To the sound of the Saturday-morning buyers outside, Phil felt like he had back then, like a little boy watching helplessly as the house was being dismantled around him.

While he couldn’t place the memory in a context, he suddenly understood that his whole life, he’d been striving to fill that childhood wasteland back up with things with happy connotations.  Records from the 1980’s.  Cigarette boxes.  The Doc Martens. The serviette with Claire’s phone number on it.  Jumpers he’d worn on the best dates ever.  His first leather jacket which he’d bought with Claire in Covent Garden.  And, of course, all the stuff harkened back to moments he’d shared with Claire.  Claire was his world and the reason he felt so sad was because he felt like she was selling off all the souvenirs of their love.

Sitting up and swinging his feet to the floor, he reached for his mobile and plugged in his earphones, scrolling through his playlist until he settled on Pink Rabbits by The National.  Pressing play and piping the music in at top volume, he rose from the bed and went to the window, looking down at the scene in the garden.  He didn’t know whether to laugh or cry.  Watching Claire glowing in her wonderful way in front of the neighbours with her back to the house, Phil couldn’t help but to see her as a girlfriend, as a bride, as a new mother with James and Nico in her arms.  Girlfriend.  Bride.  Wife.  Mother.  Christ, he got it, right down to his core. Claire wasn’t selling off souvenirs of their relationship; she was selling off the objects associated with her roles.  And, well now, let’s be reasonable, Phil, he sighed, Claire wasn’t her roles even if her roles had shaped her.

Fuck it, Phil, don’t be a child.  And, he drew a deep breath that went all the way back to his childhood and picked himself back up and went out to join role-free Claire because, come hell or high water, he couldn’t afford to lose her, could he?  The idea of life without her was unthinkable.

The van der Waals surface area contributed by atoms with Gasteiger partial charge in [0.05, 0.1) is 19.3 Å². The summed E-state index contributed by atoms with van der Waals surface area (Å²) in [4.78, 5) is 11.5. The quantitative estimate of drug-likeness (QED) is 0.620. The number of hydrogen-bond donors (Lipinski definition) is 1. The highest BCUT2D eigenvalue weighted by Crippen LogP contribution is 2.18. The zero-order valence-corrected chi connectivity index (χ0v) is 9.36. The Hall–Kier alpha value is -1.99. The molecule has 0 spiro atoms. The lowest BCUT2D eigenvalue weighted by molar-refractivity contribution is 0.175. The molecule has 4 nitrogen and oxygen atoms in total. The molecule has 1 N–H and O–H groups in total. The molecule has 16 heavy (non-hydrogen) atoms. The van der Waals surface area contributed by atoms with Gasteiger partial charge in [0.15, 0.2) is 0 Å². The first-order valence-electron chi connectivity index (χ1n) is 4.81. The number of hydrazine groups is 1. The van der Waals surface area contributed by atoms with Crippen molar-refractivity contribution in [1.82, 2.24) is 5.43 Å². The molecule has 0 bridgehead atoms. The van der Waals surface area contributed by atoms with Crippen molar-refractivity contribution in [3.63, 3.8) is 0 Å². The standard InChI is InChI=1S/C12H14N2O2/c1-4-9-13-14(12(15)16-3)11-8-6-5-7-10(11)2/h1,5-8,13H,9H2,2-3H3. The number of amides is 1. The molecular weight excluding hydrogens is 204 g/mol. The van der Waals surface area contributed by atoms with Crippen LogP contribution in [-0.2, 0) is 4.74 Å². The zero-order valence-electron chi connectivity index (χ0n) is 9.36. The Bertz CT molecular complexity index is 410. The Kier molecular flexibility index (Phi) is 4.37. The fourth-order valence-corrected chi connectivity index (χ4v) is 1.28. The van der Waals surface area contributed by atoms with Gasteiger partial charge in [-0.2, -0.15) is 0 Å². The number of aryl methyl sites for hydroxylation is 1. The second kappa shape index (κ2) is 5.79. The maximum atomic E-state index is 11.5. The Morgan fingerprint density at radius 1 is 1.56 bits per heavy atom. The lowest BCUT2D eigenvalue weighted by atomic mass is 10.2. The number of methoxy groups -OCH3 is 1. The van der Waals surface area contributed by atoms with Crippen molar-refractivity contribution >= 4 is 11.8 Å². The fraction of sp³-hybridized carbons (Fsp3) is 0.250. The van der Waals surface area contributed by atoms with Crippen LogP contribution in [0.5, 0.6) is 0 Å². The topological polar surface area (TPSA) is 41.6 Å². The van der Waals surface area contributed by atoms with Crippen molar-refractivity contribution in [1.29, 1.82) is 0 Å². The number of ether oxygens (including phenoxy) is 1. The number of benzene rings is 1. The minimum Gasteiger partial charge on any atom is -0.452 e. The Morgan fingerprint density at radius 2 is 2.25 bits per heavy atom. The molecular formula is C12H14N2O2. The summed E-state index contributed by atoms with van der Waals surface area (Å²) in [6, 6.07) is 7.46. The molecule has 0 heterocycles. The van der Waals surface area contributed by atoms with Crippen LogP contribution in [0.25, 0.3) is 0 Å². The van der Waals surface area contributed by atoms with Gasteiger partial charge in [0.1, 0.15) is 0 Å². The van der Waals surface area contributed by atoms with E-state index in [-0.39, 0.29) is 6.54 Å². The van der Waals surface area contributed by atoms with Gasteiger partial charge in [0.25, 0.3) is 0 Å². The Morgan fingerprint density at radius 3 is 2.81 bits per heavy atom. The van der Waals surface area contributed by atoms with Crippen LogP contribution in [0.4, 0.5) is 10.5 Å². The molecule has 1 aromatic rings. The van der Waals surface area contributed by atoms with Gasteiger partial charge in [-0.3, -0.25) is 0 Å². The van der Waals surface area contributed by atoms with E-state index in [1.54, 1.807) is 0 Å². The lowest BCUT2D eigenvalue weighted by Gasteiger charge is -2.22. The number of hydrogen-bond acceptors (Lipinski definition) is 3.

As he stepped out into the March sunlight and joined Claire behind the table, the memory of himself at four faded.  “That’ll be £3.00 even,” he found himself saying to a woman holding up the footstool Claire had been sitting on when he’d asked her to marry him.  “Hope you enjoy it as much as we did.”

“There,” Claire whispered in his ear.  “That wasn’t that hard, was it?”

“No.  I suppose not,” Phil replied, feigning a smile. Truth be told, he could already feel his heart sinking because, deep down, he knew he was swimming against the tide.







Phil couldn’t shake the image of Richie face-down on the red settee from his mind, nor could he shake the image of George turning Sidney away.  Why did life have to be that way?  Why did people let go of the ones they loved the most when there was some sort of choice involved?  Or maybe there wasn’t a choice.  Maybe, for any number of reasons, you simply lost a grip on the people you longed to keep in your clutches.  Maybe the parting of ways was meant to be.  And who could swim against that tide?  Maybe that’s why he was so damn tired most of the time, because, since the tender age of four, he’d been putting his back out trying to keep a bunch of wayward souls together.